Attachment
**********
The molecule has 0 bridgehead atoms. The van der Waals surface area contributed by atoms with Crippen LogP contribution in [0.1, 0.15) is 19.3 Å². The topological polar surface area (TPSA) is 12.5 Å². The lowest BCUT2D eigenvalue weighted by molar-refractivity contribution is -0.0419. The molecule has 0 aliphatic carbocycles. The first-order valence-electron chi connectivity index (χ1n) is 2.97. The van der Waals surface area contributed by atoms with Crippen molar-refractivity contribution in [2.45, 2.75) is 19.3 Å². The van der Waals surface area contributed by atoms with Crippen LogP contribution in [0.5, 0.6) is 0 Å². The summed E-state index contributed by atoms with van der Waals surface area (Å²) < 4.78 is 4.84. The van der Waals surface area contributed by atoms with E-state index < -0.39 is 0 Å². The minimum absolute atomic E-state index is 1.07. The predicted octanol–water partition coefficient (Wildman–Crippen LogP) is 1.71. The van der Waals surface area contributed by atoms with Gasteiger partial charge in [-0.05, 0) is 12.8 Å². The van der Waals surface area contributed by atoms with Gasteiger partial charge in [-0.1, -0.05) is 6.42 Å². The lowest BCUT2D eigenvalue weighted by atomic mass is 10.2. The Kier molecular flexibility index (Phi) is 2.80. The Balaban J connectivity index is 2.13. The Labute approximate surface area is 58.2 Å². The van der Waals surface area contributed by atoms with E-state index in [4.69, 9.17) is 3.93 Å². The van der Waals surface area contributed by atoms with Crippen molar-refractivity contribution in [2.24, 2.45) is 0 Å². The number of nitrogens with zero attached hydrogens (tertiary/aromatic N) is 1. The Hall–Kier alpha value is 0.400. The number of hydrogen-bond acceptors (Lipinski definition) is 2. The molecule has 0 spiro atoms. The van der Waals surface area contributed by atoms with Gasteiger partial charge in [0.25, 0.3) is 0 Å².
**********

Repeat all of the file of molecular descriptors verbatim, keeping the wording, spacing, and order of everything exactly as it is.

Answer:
The molecule has 0 bridgehead atoms. The van der Waals surface area contributed by atoms with Crippen LogP contribution in [0.1, 0.15) is 19.3 Å². The topological polar surface area (TPSA) is 12.5 Å². The lowest BCUT2D eigenvalue weighted by molar-refractivity contribution is -0.0419. The molecule has 0 aliphatic carbocycles. The first-order valence-electron chi connectivity index (χ1n) is 2.97. The van der Waals surface area contributed by atoms with Crippen molar-refractivity contribution in [2.45, 2.75) is 19.3 Å². The van der Waals surface area contributed by atoms with Crippen LogP contribution in [0.5, 0.6) is 0 Å². The summed E-state index contributed by atoms with van der Waals surface area (Å²) < 4.78 is 4.84. The van der Waals surface area contributed by atoms with E-state index < -0.39 is 0 Å². The minimum absolute atomic E-state index is 1.07. The predicted octanol–water partition coefficient (Wildman–Crippen LogP) is 1.71. The van der Waals surface area contributed by atoms with Gasteiger partial charge in [-0.05, 0) is 12.8 Å². The van der Waals surface area contributed by atoms with Gasteiger partial charge in [-0.1, -0.05) is 6.42 Å². The lowest BCUT2D eigenvalue weighted by atomic mass is 10.2. The Kier molecular flexibility index (Phi) is 2.80. The Balaban J connectivity index is 2.13. The Labute approximate surface area is 58.2 Å². The van der Waals surface area contributed by atoms with E-state index in [4.69, 9.17) is 3.93 Å². The van der Waals surface area contributed by atoms with Crippen molar-refractivity contribution in [2.24, 2.45) is 0 Å². The number of nitrogens with zero attached hydrogens (tertiary/aromatic N) is 1. The Hall–Kier alpha value is 0.400. The number of hydrogen-bond acceptors (Lipinski definition) is 2. The molecule has 0 spiro atoms. The van der Waals surface area contributed by atoms with Gasteiger partial charge in [0.25, 0.3) is 0 Å².